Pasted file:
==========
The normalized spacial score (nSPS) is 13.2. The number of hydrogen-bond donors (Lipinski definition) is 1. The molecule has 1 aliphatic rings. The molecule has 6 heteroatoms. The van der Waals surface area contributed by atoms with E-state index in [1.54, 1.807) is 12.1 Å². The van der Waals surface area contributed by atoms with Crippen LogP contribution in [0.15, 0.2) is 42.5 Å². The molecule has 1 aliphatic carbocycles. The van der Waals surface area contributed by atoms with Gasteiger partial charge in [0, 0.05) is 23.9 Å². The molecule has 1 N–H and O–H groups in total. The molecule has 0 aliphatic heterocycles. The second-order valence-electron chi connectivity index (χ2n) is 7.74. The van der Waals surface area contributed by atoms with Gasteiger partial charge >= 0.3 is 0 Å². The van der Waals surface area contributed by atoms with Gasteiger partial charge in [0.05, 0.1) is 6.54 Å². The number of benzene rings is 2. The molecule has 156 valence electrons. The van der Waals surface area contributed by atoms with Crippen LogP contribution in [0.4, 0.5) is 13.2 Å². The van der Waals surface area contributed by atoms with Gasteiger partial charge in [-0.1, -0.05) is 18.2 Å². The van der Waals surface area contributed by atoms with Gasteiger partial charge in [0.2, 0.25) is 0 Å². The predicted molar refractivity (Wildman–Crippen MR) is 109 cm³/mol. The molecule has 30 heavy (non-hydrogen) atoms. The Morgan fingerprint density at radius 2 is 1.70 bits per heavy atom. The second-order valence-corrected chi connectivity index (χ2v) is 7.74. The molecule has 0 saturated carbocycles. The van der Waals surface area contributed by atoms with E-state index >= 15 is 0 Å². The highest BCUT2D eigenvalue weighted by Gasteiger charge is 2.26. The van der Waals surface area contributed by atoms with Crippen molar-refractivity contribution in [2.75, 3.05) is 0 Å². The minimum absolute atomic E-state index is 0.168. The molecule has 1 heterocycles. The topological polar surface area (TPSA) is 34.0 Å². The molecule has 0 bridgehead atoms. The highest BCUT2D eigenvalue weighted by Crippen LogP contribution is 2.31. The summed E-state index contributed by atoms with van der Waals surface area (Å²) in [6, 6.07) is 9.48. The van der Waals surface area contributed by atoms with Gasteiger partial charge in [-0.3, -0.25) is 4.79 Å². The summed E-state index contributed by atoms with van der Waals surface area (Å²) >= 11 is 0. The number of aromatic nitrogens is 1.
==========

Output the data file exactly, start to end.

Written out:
The normalized spacial score (nSPS) is 13.2. The number of hydrogen-bond donors (Lipinski definition) is 1. The molecule has 1 aliphatic rings. The molecule has 6 heteroatoms. The van der Waals surface area contributed by atoms with E-state index in [1.54, 1.807) is 12.1 Å². The van der Waals surface area contributed by atoms with Crippen LogP contribution in [0.15, 0.2) is 42.5 Å². The molecule has 1 aliphatic carbocycles. The van der Waals surface area contributed by atoms with Gasteiger partial charge in [0, 0.05) is 23.9 Å². The molecule has 1 N–H and O–H groups in total. The molecule has 0 aliphatic heterocycles. The second-order valence-electron chi connectivity index (χ2n) is 7.74. The van der Waals surface area contributed by atoms with Gasteiger partial charge >= 0.3 is 0 Å². The van der Waals surface area contributed by atoms with Gasteiger partial charge in [0.05, 0.1) is 6.54 Å². The number of benzene rings is 2. The molecule has 156 valence electrons. The van der Waals surface area contributed by atoms with Crippen LogP contribution in [0.4, 0.5) is 13.2 Å². The van der Waals surface area contributed by atoms with Gasteiger partial charge in [-0.1, -0.05) is 18.2 Å². The van der Waals surface area contributed by atoms with Gasteiger partial charge in [0.2, 0.25) is 0 Å². The predicted molar refractivity (Wildman–Crippen MR) is 109 cm³/mol. The molecule has 30 heavy (non-hydrogen) atoms. The Morgan fingerprint density at radius 2 is 1.70 bits per heavy atom. The second-order valence-corrected chi connectivity index (χ2v) is 7.74. The molecule has 0 saturated carbocycles. The van der Waals surface area contributed by atoms with E-state index >= 15 is 0 Å². The highest BCUT2D eigenvalue weighted by Gasteiger charge is 2.26. The van der Waals surface area contributed by atoms with Crippen molar-refractivity contribution in [2.75, 3.05) is 0 Å². The minimum absolute atomic E-state index is 0.168. The molecule has 1 heterocycles. The topological polar surface area (TPSA) is 34.0 Å². The molecule has 0 bridgehead atoms. The highest BCUT2D eigenvalue weighted by Crippen LogP contribution is 2.31. The summed E-state index contributed by atoms with van der Waals surface area (Å²) in [6, 6.07) is 9.48. The van der Waals surface area contributed by atoms with Gasteiger partial charge in [-0.3, -0.25) is 4.79 Å². The summed E-state index contributed by atoms with van der Waals surface area (Å²) >= 11 is 0. The number of aromatic nitrogens is 1.